By Sam Faddis
Senior Editor AND Magazine, Retired CIA officer, Author & National Security Commentator

For many years there has been a bipartisan consensus that the implementation of “no-excuse” mail-in voting on a large scale would open the door to massive electoral fraud. In 2005 a bipartisan commission co-chaired by Jimmy Carter found that what it called absentee ballots were a potential disaster. “Absentee ballots remain the largest source of potential voter fraud,” was the conclusion.

In 2012, a Miami–Dade County Grand Jury issued a public report on the subject, “Once that ballot is out of the hands of the elector, we have no idea what happens to it. The possibilities are numerous and scary.”

In California in 2016, after absentee ballot laws were enacted a San Pedro couple found more than 80 unused ballots on top of their apartment-building mailbox. All had different names but were addressed to an 89-year-old neighbor who lived alone in their building. Apparently, the ballots were to be picked up by someone, but the couple had intercepted them first. In the same election, a Gardena, California woman told the local paper that her husband, an illegal alien, had received a mail-in ballot even though he had not registered to vote.

In 2012 a University of South Alabama study stated the obvious, that it was “fundamentally more difficult to ensure the validity” of vote by mail ballots. The study further noted that voting by mail was “susceptible to widespread fraud”. It is also noted that measures like signature verification were imprecise and likely to fail. The study noted that “The Florida Department of Law Enforcement had even referred to absentee ballots as “the tool of choice for those inclined to commit voter fraud.”$/sci/pdfs/HPA468KX.pdf 

In short, no one interested in the integrity of the electoral process thought the idea of mailing out a huge number of ballots into the ether and hoping that what came back could be relied upon to be free of contamination and manipulation was a good idea. Everybody understood the implications. The mass use of mail-in ballots would mean the end of free and fair elections.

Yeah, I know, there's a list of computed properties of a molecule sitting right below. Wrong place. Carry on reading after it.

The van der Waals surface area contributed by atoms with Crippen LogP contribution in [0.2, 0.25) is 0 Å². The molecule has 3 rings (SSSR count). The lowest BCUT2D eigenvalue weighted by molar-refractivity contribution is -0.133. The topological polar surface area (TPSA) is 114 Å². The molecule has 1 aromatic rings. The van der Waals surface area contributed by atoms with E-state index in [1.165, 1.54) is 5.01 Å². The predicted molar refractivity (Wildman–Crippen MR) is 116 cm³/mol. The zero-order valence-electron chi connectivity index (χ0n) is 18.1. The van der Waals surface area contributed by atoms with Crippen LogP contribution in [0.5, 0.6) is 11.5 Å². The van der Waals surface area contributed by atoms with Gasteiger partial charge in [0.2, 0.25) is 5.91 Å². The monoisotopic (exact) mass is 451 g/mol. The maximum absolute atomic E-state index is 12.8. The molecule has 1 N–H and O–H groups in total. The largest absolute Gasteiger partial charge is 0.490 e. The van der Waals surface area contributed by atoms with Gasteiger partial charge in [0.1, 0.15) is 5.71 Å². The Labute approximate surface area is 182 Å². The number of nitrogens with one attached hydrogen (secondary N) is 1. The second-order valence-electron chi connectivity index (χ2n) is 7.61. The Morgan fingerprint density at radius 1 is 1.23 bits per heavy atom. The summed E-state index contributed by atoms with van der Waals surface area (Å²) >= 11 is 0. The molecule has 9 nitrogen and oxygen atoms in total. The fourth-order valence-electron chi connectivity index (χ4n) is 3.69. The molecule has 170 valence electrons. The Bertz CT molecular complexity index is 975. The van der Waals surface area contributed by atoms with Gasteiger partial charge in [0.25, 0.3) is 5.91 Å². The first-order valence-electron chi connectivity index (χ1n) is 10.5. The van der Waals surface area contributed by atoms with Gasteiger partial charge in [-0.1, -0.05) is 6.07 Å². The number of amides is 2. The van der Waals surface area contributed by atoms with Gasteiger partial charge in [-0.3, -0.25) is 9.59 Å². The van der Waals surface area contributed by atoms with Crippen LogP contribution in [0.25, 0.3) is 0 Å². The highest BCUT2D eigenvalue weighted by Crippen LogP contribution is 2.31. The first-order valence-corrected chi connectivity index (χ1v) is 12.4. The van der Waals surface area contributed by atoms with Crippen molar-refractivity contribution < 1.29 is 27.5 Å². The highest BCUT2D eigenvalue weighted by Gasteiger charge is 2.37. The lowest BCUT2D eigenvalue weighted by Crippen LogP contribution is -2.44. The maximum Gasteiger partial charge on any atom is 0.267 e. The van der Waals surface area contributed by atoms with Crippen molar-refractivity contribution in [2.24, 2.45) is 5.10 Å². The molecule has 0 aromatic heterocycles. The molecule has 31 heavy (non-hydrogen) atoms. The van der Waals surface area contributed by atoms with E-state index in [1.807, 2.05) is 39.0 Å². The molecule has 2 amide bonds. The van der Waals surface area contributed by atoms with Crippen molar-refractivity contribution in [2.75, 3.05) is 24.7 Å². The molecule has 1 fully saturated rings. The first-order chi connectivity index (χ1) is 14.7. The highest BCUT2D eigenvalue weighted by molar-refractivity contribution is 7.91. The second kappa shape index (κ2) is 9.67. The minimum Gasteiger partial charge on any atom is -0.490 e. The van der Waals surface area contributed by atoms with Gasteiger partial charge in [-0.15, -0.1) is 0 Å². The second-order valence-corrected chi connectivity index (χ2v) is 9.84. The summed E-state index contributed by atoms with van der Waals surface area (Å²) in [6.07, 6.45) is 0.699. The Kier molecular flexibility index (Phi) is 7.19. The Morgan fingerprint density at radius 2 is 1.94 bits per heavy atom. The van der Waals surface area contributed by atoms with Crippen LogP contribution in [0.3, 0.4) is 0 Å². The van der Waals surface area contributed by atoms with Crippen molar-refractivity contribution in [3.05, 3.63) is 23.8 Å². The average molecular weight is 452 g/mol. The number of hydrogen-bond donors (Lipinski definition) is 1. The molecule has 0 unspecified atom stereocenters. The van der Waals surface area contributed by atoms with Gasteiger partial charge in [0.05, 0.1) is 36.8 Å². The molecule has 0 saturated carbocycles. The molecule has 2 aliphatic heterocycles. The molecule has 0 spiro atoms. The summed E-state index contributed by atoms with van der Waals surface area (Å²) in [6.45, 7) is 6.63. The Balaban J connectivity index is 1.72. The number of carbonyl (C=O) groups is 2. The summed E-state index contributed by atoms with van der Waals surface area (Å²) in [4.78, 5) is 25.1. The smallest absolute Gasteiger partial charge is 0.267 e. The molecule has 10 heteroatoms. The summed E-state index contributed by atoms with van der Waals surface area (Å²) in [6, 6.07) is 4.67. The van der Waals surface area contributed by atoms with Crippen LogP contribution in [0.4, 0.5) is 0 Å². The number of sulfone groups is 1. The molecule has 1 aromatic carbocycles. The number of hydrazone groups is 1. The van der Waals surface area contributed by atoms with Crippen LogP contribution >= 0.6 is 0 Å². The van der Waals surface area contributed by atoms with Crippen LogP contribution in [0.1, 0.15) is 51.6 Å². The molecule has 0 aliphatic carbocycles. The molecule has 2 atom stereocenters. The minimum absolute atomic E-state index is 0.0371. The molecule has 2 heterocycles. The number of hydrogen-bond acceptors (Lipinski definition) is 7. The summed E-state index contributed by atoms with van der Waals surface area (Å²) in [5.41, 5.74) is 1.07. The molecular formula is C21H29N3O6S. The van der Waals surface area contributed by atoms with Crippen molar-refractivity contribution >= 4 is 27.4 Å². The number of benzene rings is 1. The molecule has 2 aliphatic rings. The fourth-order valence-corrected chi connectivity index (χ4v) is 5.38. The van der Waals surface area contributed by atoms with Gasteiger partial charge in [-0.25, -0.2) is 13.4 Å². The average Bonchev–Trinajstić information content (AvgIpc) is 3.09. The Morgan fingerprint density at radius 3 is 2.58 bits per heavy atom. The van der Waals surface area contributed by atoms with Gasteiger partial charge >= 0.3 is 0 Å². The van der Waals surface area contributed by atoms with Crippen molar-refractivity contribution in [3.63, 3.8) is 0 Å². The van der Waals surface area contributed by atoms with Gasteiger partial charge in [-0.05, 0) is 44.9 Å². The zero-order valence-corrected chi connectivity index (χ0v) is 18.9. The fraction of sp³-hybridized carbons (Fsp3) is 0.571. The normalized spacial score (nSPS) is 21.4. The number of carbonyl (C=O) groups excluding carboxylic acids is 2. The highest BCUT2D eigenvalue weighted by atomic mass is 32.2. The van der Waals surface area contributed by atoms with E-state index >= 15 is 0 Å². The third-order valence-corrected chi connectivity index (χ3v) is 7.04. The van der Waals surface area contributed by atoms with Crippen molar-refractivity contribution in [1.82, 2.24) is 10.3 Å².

Nevertheless, last year the Republican-controlled legislature in Pennsylvania adopted Act 77 and moved the state away from a system grounded on the principle of in-person voting to one that permitted “no-excuse” mail-in voting. Pandora’s Box had been opened. The predictable result followed. An election was conducted, whose result cannot possibly be trusted.

In the wake of this debacle, a great many Pennsylvanians are demanding the immediate repeal of Act 77 and a return to a system under which voters, other than those who qualify for narrowly defined absentee ballots, will appear in person, use hard copy ballots, and show proof of their identity. Some members of the legislature appear to want to move quickly on this issue. Far too many, however, are opting for business as usual. 

These legislators assure us the problem will be studied. Then, at some point, probably much later, a report will be issued. Maybe some minor changes will be made. Maybe not.

We have seen this movie before. This is theater. We are expected to accept bland assurances, lose interest and walk away. 

Not this time. If the Pennsylvania legislature wants to study electoral reform that is fine. First, they need to repeal Act 77, return us to in-person voting, require as Georgia has that voters show ID, and establish a secure foundation on which we can move forward. 

Then, the legislature can take all the time it wants to ponder next steps, but not before. Passing Act 77 was a mistake. Not immediately repealing it will be an even bigger one.

Reprinted from  


Sam Faddis is a retired CIA operations officer, published author, and national security commentator.  In addition to writing, speaking and teaching, he consults for the U.S. military,  U.S. government and private industry.  Sam graduated from The Johns Hopkins University and the University of Maryland Law School. For more info, visit